On 8 August 1946, the Convair B-36 Peacemaker, a strategic bomber, made its maiden test flight. The B-36 was the first bomber which was able to fly nuclear weapons intercontinentally.
The development of the bomber began as early as 1941; it was initially intended to bomb Germany in the event that England fell. After the invention of the atomic bomb, the Peacekeeper briefly became the backbone of the US Strategic Forces. A specially converted NB-36H took to the air with a working nuclear reactor on board as part of a programme to create a nuclear-powered aircraft, although later attempts to create “nuclear-powered aircraft” were stopped.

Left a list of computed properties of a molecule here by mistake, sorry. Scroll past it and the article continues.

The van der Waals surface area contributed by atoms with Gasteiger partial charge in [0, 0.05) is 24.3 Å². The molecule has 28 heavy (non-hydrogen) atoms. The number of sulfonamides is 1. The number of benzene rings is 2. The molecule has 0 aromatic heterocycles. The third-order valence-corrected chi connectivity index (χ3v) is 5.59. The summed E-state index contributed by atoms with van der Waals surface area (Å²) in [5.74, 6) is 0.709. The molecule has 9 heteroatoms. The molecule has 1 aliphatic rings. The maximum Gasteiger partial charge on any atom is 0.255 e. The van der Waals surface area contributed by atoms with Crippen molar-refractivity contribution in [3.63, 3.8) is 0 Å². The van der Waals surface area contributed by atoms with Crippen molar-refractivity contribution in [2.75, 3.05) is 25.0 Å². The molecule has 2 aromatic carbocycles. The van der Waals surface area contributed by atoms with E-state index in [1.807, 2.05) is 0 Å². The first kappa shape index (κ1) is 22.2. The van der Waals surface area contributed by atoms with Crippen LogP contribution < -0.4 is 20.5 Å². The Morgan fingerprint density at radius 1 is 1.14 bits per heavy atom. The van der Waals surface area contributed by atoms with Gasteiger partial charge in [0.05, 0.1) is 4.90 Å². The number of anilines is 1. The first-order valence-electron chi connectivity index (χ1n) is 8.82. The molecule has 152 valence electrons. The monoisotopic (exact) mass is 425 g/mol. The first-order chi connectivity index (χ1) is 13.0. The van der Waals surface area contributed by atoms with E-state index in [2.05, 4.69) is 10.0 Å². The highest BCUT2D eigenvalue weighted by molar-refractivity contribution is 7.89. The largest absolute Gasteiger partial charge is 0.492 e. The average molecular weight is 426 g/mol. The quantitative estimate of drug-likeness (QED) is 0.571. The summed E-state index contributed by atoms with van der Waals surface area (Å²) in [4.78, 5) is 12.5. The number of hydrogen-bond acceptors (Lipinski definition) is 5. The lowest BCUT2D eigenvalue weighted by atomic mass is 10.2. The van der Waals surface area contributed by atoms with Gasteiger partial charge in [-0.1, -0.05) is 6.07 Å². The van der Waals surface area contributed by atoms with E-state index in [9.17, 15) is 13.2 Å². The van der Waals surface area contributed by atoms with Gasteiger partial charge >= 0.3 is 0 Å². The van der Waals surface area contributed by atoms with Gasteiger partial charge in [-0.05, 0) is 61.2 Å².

As aviation technology improved and the risk of nuclear war increased, the aircraft would cease to be relevant. The six piston-driven engines would later be joined by four jet engines, earning it the nickname "six turning, four burning" by American pilots. However, reliability was low, and frequent accidents and fires led to the nickname being changed to: “two turning, two burning, two smoking, two choking, and two more unaccounted for”.
On 13 February 1956, the B-36 caught fire and was forced to drop an atomic training bomb. Then, on 22 May 1957, it dropped a live bomb within 500 metres of a nuclear weapons depot – by sheer chance, no explosion occurred.
The old Peacekeeper was finally mothballed once the legendary B52 came along. In 1954 its production was halted and the last B-36 was scrapped in 1959.
Konstantin Kuznetsov, Grigory Dyakonov. B-36 - America's Last Argument? // Aviation and Time: Journal, 2006.